Whether you're subscribing to web-based applications, on-demand services, or utility computing infrastructures, there are countless variations on the outsourcing theme – renting software instead of buying it. All offer ways of letting companies balance their internal and external IT investments to meet their business requirements – and software vendors are certainly pushing harder on the rental model (just look at Microsoft with Office 365, or Adobe and Creative Cloud).
As a technology or business manager, how can you cut through the hype to tell whether and where application outsourcing might be right for your organisation? And what caveats should you bear in mind? We’ve got some advice for you in the form of 10 handy tips.
1. Define your expectations
Outsourcing applications has real benefits if you map out your objectives clearly. View outsourcing as a business solution to augment your current operations and create efficiencies, not as a rip-and-replace technology. Translate your expectations into financial terms, then calculate the savings in reduced cost and complexity or better time to market.
2. Be realistic
Web-based apps may not have interfaces which are as smooth or customisation options as plentiful as those of desktop applications. Can you live with the level of support provided? Figure out your workflow requirements and move forward when you find an app that addresses them all.
3. Assess yourself
Quantify your baseline bandwidth, storage, and reliability requirements and usage. A hosted service can offset the costs of underutilised resources. Establishing that you're rarely hitting peak usage levels will go a long way in determining whether you'll achieve benefits from flexible hosted services.
4. Identify your strengths and weaknesses
Can you isolate the highest impact but lowest risk projects in your operation? This will help you determine which noncore lines of business are best suited for outsourcing.
5. Follow the money
Make sure that a subscription fee is cheaper than traditional software. Get your finance gurus to come up with valuation metrics and fiscal models that will quantify your current payment model compared to that of a hosted service. Also take into account your current infrastructure, maintenance, administration, and upgrade costs, and compare them against the cost of migration and subscription fees.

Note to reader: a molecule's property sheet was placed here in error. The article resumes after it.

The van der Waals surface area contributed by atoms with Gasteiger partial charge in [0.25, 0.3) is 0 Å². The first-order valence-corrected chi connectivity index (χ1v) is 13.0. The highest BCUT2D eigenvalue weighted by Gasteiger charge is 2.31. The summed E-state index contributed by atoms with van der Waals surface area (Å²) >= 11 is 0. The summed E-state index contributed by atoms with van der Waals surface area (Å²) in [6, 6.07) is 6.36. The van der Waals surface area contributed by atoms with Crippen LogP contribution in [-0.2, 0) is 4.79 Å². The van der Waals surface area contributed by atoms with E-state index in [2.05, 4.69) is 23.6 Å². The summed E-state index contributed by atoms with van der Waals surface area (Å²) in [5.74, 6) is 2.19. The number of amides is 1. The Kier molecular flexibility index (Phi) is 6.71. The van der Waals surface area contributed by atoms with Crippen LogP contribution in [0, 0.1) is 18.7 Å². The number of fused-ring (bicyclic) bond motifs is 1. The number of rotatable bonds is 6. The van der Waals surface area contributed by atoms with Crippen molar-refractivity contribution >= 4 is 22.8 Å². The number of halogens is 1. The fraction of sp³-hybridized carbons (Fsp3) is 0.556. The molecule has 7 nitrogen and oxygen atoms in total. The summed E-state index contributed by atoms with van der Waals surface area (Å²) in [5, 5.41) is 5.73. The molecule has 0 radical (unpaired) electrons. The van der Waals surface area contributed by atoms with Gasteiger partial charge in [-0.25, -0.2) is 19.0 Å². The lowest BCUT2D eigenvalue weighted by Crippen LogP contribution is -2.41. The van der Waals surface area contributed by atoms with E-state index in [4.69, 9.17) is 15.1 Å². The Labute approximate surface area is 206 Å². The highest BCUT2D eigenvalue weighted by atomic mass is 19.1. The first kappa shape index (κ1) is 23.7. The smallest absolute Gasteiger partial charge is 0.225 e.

6. Do your due diligence
Just because you go the hosted route doesn't necessarily mean that all vendors will have identical service delivery formats and infrastructure requirements. Consider a third-party audit, which should include security of transactions and data. Evaluate the vendor's experience, technical expertise, and scalability options.
7. Plan migration paths
Have a path for data migration and integration with other systems from the start and a plan for termination. This will help avoid locking you into a single vendor.
8. Involve your legal team
Make sure a lawyer is on board to review the licensing issues and intellectual property rights. Legal representation will also be of value during contract negotiations.
9. Control your services
Assign yearly budgets and resources. Establish ongoing ROI and performance metrics to determine whether the service achieves efficiencies. Apply the same disciplines of management to your other internal resources as you do for your hosted services.
10. Maintain open communication
Keep everyone apprised of goals and listen to their concerns. This way, you will build trust and ease the cultural migration to hosted services. Bear in mind that your provider and its reps are now an integral part of your business, so treat them as members of your team.